DAVIE—Cameron Wake doesn’t want to hear it. It doesn’t even matter what it is.
Doesn’t care if people think he’s always one season away from being washed up.
No interest in Las Vegas putting the over/under for Dolphins wins at 7.5 this season.
Unconcerned about the team using its first-round pick on someone who could ultimately push him out the door.
“I’m not a guy that uses outside forces to push me; the fire is inside of me,” Wake said after Miami wrapped up minicamp Thursday. “They could’ve drafted 10 first rounders at defensive end, and I’m gonna still work the same. There’s been years they haven’t drafted anybody and I come out and work the same. Last year we didn’t have any d-linemen, but I worked my butt off like I do every year.”
Welcome back for another year of The Cam Wake Defiance Tour. He’ll take a week or so off before putting in a grueling month of workouts here—“Getting out here in the hottest part of the day and bleeding and sweating and crying,” as he describes it—so he can continue his battle against time.
Because of his late start in the NFL, Wake’s already 35 despite this being his ninth season. The doubt was thick this time last year, when he was still rehabbing a torn Achilles. Those concerns weren’t merely outside noise. They were serious enough for the organization to opt for a maintenance plan that had Wake coming off the bench the first five games of the season.
That was a mistake. Dolphins coach Adam Gase called it what it was this week. Wake contended at the time he was full-go, and the team probably would’ve been better off taking his word for it. Once Miami reinstated him as a starter with a full workload in Week 6, he had 10.5 sacks in 11 games.
Wake appreciated Gase’s willingness to take responsibility for that decision, but didn’t necessarily agree that the team got it wrong. While he disagreed with being held back, he went with it publicly and even now can’t say with certainty what the best route would’ve been.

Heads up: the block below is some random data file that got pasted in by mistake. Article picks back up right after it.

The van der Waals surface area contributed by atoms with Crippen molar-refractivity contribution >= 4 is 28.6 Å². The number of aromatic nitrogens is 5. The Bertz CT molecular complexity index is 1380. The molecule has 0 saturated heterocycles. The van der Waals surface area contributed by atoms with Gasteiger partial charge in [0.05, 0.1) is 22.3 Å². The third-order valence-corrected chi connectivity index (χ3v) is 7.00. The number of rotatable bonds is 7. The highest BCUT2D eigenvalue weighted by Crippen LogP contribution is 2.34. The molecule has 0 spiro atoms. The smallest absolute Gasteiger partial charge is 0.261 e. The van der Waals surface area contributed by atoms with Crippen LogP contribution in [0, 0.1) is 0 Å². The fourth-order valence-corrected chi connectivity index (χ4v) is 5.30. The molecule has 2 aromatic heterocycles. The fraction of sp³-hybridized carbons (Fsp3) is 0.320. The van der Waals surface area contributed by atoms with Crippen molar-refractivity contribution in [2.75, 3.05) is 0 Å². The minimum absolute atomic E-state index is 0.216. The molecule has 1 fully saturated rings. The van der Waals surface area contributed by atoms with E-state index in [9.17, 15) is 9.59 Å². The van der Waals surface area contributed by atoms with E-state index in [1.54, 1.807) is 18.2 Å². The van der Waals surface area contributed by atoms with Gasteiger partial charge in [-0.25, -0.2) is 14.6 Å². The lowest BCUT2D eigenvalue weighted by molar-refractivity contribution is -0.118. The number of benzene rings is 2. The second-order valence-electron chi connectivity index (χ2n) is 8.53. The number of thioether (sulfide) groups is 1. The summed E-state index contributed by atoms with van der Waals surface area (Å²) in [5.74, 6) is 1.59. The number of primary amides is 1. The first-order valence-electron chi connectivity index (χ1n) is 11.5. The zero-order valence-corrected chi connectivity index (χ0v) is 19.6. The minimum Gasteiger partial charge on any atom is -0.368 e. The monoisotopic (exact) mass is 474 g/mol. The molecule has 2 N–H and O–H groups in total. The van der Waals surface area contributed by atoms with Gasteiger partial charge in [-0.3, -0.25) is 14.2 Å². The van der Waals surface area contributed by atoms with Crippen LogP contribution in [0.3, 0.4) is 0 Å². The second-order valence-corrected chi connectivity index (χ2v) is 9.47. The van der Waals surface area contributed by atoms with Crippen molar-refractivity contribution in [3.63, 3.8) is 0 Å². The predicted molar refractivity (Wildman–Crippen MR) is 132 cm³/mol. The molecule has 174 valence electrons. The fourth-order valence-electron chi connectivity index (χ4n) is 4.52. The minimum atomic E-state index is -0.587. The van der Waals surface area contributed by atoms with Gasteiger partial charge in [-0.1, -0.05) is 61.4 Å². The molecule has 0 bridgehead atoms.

“He’s being a great guy and saying that he made a mistake, the real reality is no one knows,” Wake said. “I could have played the first five games and burned out the last five. Who knows? The way it happened, it worked out for everybody and I’m pleased with the way the season went.”
Wake finished with 11.5 sacks (third-highest of his career), 29 tackles, five forced fumbles and an interception. He was exceptional. He capped his comeback with a trip to the Pro Bowl, his fifth, and it genuinely meant something to him. He called it “rewarding and memorable.”
Now comes the challenge of doing it again, this time without all the storybook feelings. In 2017, it’s simply Wake versus his age. If he can’t keep it going, it’ll be because he’s too old.
“The goals that I have are set inside myself, and I do everything I can to fight for those things,” he said when asked what he’s out to prove. “People who disbelieve, I couldn’t care less. I have people that I report to in the locker room, upstairs, my family, myself. Those are the guys I’m accountable to and ‘prove’ it to.”
The people “upstairs” are the ones who have the option to let him go next year with minimal salary cap consequences. They’re also the ones who drafted defensive end Charles Harris with the No. 22 pick. He’s a staggering 13 years younger, and he’s come here to take his Wake’s job—respectfully, of course.
Wake intends to fight off that transition as long as possible. Teams try to time these shifts as precisely as possible, but another season of double-digit sacks from Wake would be a welcome disruption of those plans. He feels as apt as ever to produce that kind of year.
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